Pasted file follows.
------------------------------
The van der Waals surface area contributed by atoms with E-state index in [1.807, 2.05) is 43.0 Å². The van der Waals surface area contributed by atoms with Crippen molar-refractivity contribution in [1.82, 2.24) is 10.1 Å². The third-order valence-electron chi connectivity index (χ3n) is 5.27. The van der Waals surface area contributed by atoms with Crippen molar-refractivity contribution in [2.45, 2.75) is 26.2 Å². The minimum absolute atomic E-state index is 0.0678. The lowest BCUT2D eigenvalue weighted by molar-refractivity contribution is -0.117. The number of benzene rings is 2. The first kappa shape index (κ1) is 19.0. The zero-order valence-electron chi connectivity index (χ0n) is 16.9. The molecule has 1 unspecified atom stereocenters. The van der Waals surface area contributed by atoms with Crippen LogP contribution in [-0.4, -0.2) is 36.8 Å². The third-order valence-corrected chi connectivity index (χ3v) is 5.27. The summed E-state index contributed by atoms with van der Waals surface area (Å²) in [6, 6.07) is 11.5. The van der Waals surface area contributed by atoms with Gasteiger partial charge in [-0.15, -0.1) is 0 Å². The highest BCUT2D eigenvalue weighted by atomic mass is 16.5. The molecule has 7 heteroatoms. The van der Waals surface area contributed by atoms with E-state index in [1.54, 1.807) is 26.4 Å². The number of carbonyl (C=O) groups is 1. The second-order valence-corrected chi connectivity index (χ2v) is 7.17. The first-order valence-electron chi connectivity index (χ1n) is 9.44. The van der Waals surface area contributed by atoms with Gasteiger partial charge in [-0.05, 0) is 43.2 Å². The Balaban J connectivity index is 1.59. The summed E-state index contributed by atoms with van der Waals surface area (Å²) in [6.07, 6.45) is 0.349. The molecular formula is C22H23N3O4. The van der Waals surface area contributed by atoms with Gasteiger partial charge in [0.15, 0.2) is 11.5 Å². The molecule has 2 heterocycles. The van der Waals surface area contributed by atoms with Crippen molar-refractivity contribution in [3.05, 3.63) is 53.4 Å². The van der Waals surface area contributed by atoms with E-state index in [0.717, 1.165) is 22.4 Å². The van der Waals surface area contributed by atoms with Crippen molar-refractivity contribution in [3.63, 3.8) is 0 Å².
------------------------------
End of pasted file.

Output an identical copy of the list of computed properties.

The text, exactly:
The van der Waals surface area contributed by atoms with E-state index in [1.807, 2.05) is 43.0 Å². The van der Waals surface area contributed by atoms with Crippen molar-refractivity contribution in [1.82, 2.24) is 10.1 Å². The third-order valence-electron chi connectivity index (χ3n) is 5.27. The van der Waals surface area contributed by atoms with Crippen molar-refractivity contribution in [2.45, 2.75) is 26.2 Å². The minimum absolute atomic E-state index is 0.0678. The lowest BCUT2D eigenvalue weighted by molar-refractivity contribution is -0.117. The number of benzene rings is 2. The first kappa shape index (κ1) is 19.0. The zero-order valence-electron chi connectivity index (χ0n) is 16.9. The molecule has 1 unspecified atom stereocenters. The van der Waals surface area contributed by atoms with Crippen LogP contribution in [-0.4, -0.2) is 36.8 Å². The third-order valence-corrected chi connectivity index (χ3v) is 5.27. The summed E-state index contributed by atoms with van der Waals surface area (Å²) in [6, 6.07) is 11.5. The van der Waals surface area contributed by atoms with Gasteiger partial charge in [-0.15, -0.1) is 0 Å². The highest BCUT2D eigenvalue weighted by atomic mass is 16.5. The molecule has 7 heteroatoms. The van der Waals surface area contributed by atoms with E-state index in [1.54, 1.807) is 26.4 Å². The number of carbonyl (C=O) groups is 1. The second-order valence-corrected chi connectivity index (χ2v) is 7.17. The first-order valence-electron chi connectivity index (χ1n) is 9.44. The van der Waals surface area contributed by atoms with Gasteiger partial charge in [-0.05, 0) is 43.2 Å². The Balaban J connectivity index is 1.59. The summed E-state index contributed by atoms with van der Waals surface area (Å²) in [6.07, 6.45) is 0.349. The molecular formula is C22H23N3O4. The van der Waals surface area contributed by atoms with Gasteiger partial charge in [0.15, 0.2) is 11.5 Å². The molecule has 2 heterocycles. The van der Waals surface area contributed by atoms with Crippen molar-refractivity contribution in [3.05, 3.63) is 53.4 Å². The van der Waals surface area contributed by atoms with E-state index in [0.717, 1.165) is 22.4 Å². The van der Waals surface area contributed by atoms with Crippen molar-refractivity contribution in [3.63, 3.8) is 0 Å².